Alcohol modulation of these receptors exhibits a carbon chain-length “cutoff”; the potency of alcohols increase with carbon chain length up until this cutoff, after which further increases in molecular size no longer increase alcohol potency (Mascia et al., PNAS 97:9305-9310 (2000); and Mihic, Nature 389:385-9 (1997)). These data are consistent with the existence of a cavity on these proteins that is accessible only to alcohols of a finite molecular volume. A similar cutoff with TRPA1 was observed. FIGS. 4 A and B shows that alcohols of 6-12 carbons enhanced activation of TRPA1 with a cutoff between octanol and decanol. Next, it was determined whether alcohols and VGAs act at similar binding site(s) on TRPA1. It was predicted that these chemicals would produce an additive response if they acted at different sites. In contrast, it was observed that isoflurane (0.9 mM) produced negligible effects on TRPA1 when applied together with an apparent saturating dose of octanol (1.8 mM) ( FIGS. 4 C and F). Therefore, these data are consistent with VGAs and alcohols acting at a common site(s) (which reach saturation with submaximal efficacy). Note that this result cannot be explained by an overall “ceiling effect” on channel gating, because the responses to octanol were submaximal (<50% of 1 mMAITC at +200 mV). However, co-application of propofol and octanol produced an additive response at TRPA1 ( FIGS. 4 E and F) suggesting that propofol acts at a distinct site from alcohols and VGAs. To further confirm a common action of alcohols and VGAs, the relative ability of these compounds to activate different TRPs was compared. FIG. 4D shows that at holding potential of −50 mV, octanol and isoflurane selectively activated TRPA1 with negligible effects at TRPV1 and TRPM8. Thus, octanol and isoflurane exhibit a similar activation profile at TRP channels, consistent with a common mechanism of action.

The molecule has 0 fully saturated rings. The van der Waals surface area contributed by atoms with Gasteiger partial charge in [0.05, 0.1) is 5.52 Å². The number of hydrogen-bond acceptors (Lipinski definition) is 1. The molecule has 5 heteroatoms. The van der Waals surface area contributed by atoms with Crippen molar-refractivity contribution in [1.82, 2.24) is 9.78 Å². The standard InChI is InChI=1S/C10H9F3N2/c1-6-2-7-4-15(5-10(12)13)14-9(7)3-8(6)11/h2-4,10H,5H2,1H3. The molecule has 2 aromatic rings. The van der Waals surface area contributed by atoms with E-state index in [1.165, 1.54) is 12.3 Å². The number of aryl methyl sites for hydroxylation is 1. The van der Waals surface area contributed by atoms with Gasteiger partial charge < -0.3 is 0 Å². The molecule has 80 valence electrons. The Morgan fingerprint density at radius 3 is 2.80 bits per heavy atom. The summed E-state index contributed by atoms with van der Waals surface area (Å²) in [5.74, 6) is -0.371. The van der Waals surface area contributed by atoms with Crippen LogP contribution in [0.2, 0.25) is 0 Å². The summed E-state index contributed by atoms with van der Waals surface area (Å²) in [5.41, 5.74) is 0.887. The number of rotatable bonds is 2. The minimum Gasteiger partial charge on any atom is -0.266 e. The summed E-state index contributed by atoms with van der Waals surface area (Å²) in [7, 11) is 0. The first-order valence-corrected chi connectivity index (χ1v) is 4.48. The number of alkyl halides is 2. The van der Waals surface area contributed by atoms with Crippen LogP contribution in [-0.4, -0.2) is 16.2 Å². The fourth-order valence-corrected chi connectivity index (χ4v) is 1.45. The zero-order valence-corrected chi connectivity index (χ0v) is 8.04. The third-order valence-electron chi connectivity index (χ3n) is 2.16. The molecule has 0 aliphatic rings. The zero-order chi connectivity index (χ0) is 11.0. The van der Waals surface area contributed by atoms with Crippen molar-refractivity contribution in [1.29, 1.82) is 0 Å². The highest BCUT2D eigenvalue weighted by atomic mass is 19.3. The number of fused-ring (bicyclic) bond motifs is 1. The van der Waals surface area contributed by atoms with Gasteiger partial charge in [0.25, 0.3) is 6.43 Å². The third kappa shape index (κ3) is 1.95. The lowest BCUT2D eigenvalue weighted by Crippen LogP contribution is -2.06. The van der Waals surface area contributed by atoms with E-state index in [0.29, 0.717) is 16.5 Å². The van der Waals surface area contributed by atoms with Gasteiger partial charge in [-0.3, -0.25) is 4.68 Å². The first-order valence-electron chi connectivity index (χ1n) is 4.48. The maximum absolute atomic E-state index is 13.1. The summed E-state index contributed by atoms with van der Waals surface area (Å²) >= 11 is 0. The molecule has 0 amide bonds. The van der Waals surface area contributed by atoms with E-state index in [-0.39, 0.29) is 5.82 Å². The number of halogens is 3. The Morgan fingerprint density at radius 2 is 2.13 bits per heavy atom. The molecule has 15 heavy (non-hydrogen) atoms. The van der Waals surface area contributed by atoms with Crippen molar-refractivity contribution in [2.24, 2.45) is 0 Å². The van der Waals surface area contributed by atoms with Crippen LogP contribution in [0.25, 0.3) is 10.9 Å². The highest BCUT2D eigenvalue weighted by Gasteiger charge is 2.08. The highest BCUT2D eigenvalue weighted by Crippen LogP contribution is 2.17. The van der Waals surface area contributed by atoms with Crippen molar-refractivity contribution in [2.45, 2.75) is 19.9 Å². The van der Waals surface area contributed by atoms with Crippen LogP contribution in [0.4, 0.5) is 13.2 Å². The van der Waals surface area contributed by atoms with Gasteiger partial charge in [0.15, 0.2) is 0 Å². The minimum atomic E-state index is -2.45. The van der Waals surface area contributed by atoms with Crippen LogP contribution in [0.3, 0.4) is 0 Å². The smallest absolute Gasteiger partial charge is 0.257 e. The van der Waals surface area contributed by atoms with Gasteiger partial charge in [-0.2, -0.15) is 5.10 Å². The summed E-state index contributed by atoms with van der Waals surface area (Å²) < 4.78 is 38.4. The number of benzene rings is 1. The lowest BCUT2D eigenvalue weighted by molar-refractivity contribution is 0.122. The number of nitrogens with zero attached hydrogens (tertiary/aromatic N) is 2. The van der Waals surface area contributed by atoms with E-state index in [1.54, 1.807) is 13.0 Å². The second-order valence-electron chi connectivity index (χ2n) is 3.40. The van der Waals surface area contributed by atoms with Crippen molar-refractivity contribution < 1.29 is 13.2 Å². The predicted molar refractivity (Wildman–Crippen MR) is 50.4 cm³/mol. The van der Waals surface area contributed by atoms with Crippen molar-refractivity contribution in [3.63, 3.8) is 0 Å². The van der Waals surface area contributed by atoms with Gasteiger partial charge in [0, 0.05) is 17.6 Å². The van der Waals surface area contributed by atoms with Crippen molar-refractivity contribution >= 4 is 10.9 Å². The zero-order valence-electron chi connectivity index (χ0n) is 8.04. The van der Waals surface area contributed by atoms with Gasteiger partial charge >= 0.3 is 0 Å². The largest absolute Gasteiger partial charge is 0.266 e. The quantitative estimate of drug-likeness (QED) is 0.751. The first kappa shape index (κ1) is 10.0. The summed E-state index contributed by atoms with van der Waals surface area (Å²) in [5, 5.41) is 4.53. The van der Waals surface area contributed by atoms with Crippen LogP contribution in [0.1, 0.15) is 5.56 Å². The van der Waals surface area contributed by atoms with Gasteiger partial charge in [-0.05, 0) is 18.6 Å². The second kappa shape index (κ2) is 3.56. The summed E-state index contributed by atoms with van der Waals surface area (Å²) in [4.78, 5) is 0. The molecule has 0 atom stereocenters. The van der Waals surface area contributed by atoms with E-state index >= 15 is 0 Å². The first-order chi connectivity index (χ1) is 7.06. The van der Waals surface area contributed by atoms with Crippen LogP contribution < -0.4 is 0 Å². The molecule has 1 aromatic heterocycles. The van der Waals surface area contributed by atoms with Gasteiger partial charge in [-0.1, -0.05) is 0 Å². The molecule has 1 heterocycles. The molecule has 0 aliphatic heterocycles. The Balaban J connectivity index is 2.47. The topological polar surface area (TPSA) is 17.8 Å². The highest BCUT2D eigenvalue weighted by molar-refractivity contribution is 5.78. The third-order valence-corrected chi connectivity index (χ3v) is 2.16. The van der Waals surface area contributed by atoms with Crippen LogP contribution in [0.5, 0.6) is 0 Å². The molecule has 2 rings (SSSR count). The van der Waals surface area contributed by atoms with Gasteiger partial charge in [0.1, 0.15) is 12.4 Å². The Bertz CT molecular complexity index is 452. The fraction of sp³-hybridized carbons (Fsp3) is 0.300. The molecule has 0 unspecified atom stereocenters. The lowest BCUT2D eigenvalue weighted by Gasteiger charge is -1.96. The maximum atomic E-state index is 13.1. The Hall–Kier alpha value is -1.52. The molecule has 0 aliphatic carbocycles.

AITC and several other volatile compounds are electrophiles and can activate TRPA1 by covalent modification of N-terminal cysteines (Hinman et al., PNAS 103:19564-19568 (2006); Macpherson, Nature 445:541-5 (2007)). This does not seem to be the case for GAs because their chemical structures do not support such a mechanism. Moreover, in contrast to AITC, it was observed that successive applications of isoflurane could evoke TRPA1 currents (FIG. S 3 ). However, isoflurane failed to activate TRPA1 after AITC treatment, suggesting that covalent modification renders TRPA1 unresponsive to GAs. AITC similarly depresses activation by voltage (Macpherson, Nature 445:541-5 (2007)) and menthol (Karashima, J. Neurosci. 27:9874-9884 (2007)), suggesting an allosteric mechanism of inhibition.
 Finally, it was determined whether GAs activate by altering TRPA1 voltage sensitivity. To avoid the confound of GA-induced pore block, TRPA1 open probability in cell-attached patches was measured. Desflurane shifted the V 1/2 from 72.1 to 42.5 mV and increased the maximal open probability >6-fold.